Angela Onwuachi-Willig, one of the nine nominees the State Judicial Nominating Commission forwarded to Governor Branstad, wrote a 2009 law review article entitled Representative Government, Representative Court? The Supreme Court as a Representative Body. In her article, Onwuachi-Willig, an Iowa Law School professor who was recently described as “a leading scholar on topics of racial justice and critical race theory,” argued for affirmative action on the bench because one’s race affects “how one approaches and perceives the issues in a case.”
Onwuachi-Willig begins her article with the basic proposition that, at “a minimum, we recognize the humanness of judges through concepts such as recusal, which recognizes that judges will, from time to time, have biases, prejudices, or interests that prevent truly unbiased decision-making.”
Though recusal attempts to prevent the usurpation of justice by a judge’s “biases, prejudices, or interests,” Onwuachi-Willig instead celebrates this “humanness” of a judge, arguing that “we are well aware that a person does not cease to be human and strip himself or herself of all predilections or become a passionless thinking machine simply by putting on a black robe and taking the oath of office as a judge.”
Because “it is inevitable that judges’ different professional and life experiences have some bearing on how they confront various problems that come before them,” Onwuachi-Willig argues that “it is important…that courts, especially the Supreme Court, are comprised of individuals who represent a cross section of the country…”
Onwuachi-Willig makes a valiant, though unsuccessful, attempt throughout her article to claim that racial diversity on the bench does not mean that a “wise old man and a wise old woman” would not reach the same conclusion. Rather, she quotes U.S. Supreme Court Justice Ginsburg for the proposition that:
“[I]t is also true that women, like persons of different racial groups and ethnic origins, contribute to the United States judiciary what… [is] fittingly called ‘a distinctive medley of views influenced by differences in biology, cultural impact, and life experience.”‘
Continuing, Onwuachi-Willig maintains that the “fact is that one’s background, while it may not determine one’s vote, may affect how one approaches and perceives the issues in a case.” But rather then seeing a judge as an unbiased, neutral arbitrator, this theory reduces the law to a melody of evolving, subjective life experiences. It is nothing more than legal relativism, changing a nation of laws to one of men.
Despite her claims to the contrary, this idea that the law is a melody of life experiences is nothing more than a euphemism for empathy for one’s own demographic that will affect how one decides cases. She doesn’t idealize “a diversity of voices—whether due to background differences in race, gender, childhood class status, sexuality, religion, or work—[because it will] enrich the decision-making process” (emphasis added). Rather, she promotes a melody of life experiences because it will affect the decision-making process.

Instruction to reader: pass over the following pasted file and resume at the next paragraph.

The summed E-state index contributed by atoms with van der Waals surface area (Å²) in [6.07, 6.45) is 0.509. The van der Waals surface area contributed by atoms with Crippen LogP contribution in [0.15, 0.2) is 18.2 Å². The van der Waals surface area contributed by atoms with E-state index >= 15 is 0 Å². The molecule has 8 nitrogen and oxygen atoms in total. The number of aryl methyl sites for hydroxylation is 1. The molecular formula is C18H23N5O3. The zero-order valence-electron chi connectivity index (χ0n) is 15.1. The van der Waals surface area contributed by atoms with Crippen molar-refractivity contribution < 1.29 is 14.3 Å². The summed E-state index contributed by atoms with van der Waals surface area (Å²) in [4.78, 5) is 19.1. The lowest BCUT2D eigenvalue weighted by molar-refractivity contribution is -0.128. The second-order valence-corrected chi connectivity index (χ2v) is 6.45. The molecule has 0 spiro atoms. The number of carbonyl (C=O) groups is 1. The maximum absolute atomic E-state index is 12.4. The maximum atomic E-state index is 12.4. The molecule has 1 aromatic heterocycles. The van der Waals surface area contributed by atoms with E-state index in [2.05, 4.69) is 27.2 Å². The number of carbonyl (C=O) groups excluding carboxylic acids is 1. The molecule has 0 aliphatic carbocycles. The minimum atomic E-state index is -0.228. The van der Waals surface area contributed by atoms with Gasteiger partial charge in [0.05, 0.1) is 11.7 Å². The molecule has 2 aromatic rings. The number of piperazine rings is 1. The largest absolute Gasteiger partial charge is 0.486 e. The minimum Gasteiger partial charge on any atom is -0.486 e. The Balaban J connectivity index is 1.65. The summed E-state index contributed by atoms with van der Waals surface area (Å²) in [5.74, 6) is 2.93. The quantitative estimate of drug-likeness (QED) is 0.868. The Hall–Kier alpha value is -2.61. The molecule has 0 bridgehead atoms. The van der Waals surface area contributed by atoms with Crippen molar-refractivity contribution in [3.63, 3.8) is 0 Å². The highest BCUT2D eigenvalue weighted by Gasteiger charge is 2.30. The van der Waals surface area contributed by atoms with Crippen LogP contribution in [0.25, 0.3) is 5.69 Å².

For instance, using former U.S. Supreme Court Justice O’Connor as an example, Onwuachi-Willig muses that “Justice O’Connor’s status as woman, an outsider of sorts, helps to explain her greater willingness [than former Chief Justice Rehnquist, who was of similar politics] to remedy the effects of race discrimination and discrimination against aliens and her reluctance to accept conduct that condemns groups or individuals to outsider status.”
She also notes that “among the strengths that Justice Thurgood Marshall brought to the Supreme Court were his unique perspectives as a result of his life experiences with race and racism.” In relating the following quote from Justice Anthony Kennedy, Onwuachi-Willig reveals how her oratorical trappings of “life experiences” is nothing more than a deconstruction of the law to unabashed empathy:
Justice Marshall reminded the other Justices of their “moral obligation as a people to confront those tragedies of the human condition which continue to haunt even the richest and freest of countries.”
Quoting Justice O’Connor, Onwuachi-Willig continues that “Justice Marshall imparted not only his legal acumen but also his life experiences, constantly pushing and prodding us to respond not only to the persuasiveness of legal argument but also to the power of moral truth.”
This is a far cry from the example of Sir Thomas Moore, who served as Lord Chancellor of England under King Edward VIII until his martyrdom. Illustrating the responsibility of a judge to follow the law despite every bond of life experiences and empathy, Lord Chancellor Moore declared that, “were it my father stood on the one side, and the devil on the other, his cause being good, the devil should have right.”
Judging is not a conglomerate of life experiences, empathy, and one’s own sense of justice; rather, it is to apply the law whether one likes it or not. As Justice Oliver Wendell Holmes once put it: “I loathed most of the things in favor of which I decided,” but did so because the duty of a judge was “to see that the game is played according to the rules whether I like them or not.“
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